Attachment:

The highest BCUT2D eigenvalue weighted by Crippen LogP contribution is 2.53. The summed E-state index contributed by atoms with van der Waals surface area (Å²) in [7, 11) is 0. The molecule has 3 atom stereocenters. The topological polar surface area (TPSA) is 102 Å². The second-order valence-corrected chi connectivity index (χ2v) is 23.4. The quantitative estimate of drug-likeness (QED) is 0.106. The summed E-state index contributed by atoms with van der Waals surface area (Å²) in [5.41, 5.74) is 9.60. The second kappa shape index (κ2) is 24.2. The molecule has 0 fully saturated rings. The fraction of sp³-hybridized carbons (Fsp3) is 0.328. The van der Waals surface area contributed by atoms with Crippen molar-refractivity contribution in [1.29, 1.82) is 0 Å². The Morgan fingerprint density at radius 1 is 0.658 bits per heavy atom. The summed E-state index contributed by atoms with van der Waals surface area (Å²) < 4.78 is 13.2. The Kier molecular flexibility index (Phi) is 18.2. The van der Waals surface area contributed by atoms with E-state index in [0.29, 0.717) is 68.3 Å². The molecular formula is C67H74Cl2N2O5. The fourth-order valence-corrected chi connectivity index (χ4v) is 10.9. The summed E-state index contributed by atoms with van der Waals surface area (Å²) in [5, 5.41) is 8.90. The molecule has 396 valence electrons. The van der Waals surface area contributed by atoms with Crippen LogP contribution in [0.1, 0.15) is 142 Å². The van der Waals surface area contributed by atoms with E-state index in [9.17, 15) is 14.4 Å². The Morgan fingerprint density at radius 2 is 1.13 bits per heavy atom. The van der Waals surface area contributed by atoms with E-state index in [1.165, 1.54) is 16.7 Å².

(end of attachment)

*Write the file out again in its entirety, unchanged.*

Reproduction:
The highest BCUT2D eigenvalue weighted by Crippen LogP contribution is 2.53. The summed E-state index contributed by atoms with van der Waals surface area (Å²) in [7, 11) is 0. The molecule has 3 atom stereocenters. The topological polar surface area (TPSA) is 102 Å². The second-order valence-corrected chi connectivity index (χ2v) is 23.4. The quantitative estimate of drug-likeness (QED) is 0.106. The summed E-state index contributed by atoms with van der Waals surface area (Å²) in [5.41, 5.74) is 9.60. The second kappa shape index (κ2) is 24.2. The molecule has 0 fully saturated rings. The fraction of sp³-hybridized carbons (Fsp3) is 0.328. The van der Waals surface area contributed by atoms with Crippen molar-refractivity contribution in [1.29, 1.82) is 0 Å². The Morgan fingerprint density at radius 1 is 0.658 bits per heavy atom. The summed E-state index contributed by atoms with van der Waals surface area (Å²) < 4.78 is 13.2. The Kier molecular flexibility index (Phi) is 18.2. The van der Waals surface area contributed by atoms with E-state index in [0.29, 0.717) is 68.3 Å². The molecular formula is C67H74Cl2N2O5. The fourth-order valence-corrected chi connectivity index (χ4v) is 10.9. The summed E-state index contributed by atoms with van der Waals surface area (Å²) in [5, 5.41) is 8.90. The molecule has 396 valence electrons. The van der Waals surface area contributed by atoms with Crippen LogP contribution in [0.1, 0.15) is 142 Å². The van der Waals surface area contributed by atoms with E-state index in [9.17, 15) is 14.4 Å². The Morgan fingerprint density at radius 2 is 1.13 bits per heavy atom. The van der Waals surface area contributed by atoms with E-state index in [1.165, 1.54) is 16.7 Å².